VICTORIA – The Cariboo Gold mine project in central British Columbia has been awarded an environmental assessment certificate.
The certificate was issued to Osisko Development Corp. after a joint decision by Minister of Environment and Climate Change Strategy George Heyman and Minister of Energy, Mines and Low Carbon Innovation Josie Osborne.
The ministers consulted with technical experts, First Nations, provincial agencies, local governments, a community advisory committee and the public, a release stated, and 22 legally binding conditions were included in the certificate.
Key requirements include:
- A plan to minimize impacts on the local community and tourism, through a limit on the maximum allowable noise from the project, performing blasting only during the day, using vegetation to screen buildings and other facilities to minimize visual impacts for residents and visitors, limiting truck traffic near residential areas, strict policies around work camps, including to prevent gender-based violence and restrict use of tourist accommodations by workers, hiring 75 per cent of workers from the region (if qualified) and a strategy developed with the District of Wells to mitigate pressures on recreation and tourism. Osisko also must hold regular community meetings and ensure timely response to concerns;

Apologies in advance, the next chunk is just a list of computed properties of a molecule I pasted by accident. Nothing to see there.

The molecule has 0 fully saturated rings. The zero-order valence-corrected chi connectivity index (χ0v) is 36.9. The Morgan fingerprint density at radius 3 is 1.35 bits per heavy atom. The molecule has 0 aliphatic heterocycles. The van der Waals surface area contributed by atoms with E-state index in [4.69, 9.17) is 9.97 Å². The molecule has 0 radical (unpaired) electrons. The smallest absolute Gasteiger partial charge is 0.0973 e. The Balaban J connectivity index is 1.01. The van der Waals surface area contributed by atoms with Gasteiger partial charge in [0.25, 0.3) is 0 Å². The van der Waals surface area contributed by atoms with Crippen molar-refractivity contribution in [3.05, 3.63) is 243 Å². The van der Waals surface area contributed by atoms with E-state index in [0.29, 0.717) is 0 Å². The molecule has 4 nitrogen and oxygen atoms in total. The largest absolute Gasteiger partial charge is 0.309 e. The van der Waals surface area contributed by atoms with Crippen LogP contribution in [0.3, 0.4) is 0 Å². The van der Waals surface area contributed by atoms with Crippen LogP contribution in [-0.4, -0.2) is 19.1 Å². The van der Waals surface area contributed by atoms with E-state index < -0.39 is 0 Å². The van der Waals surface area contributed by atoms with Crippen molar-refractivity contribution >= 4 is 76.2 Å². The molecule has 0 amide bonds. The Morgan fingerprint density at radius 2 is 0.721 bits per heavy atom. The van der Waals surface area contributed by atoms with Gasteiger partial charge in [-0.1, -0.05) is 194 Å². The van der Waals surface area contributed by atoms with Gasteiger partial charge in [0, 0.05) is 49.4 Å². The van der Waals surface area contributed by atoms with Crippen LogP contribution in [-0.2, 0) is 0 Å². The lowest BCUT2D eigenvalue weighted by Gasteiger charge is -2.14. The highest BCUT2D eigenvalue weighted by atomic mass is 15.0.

- establishing a new, clean drinking water supply for the District of Wells;
- mitigation and monitoring measures to reduce emissions and maintain air quality;
- managing effects on the environment, in particular to mitigate impacts to wildlife, habitat and bodies of water, overseen by an independent environmental monitor;
- working with the province to support remediation in the District of Wells and along the shore of Jack of Clubs Lake, contaminated by a previous mine’s tailings containing arsenic, cobalt, cadmium, lead and other contaminants; and
- a specific plan to minimize impacts to the Barkerville woodland caribou herd, including monitoring, mitigation measures and offsets for habitat disturbance.
Cariboo Gold is the first project entirely assessed under the new 2018 Environmental Assessment Act, which gives First Nations participating in the process the opportunity to provide consent or lack of consent.
All three Nations in whose territory project activities will occur participated in the environmental assessment, the release stated. Lhtako Dené Nation and Williams Lake First Nation provided notices of consent, and Xatśūll First Nation advised the ministers that they did not object to the project.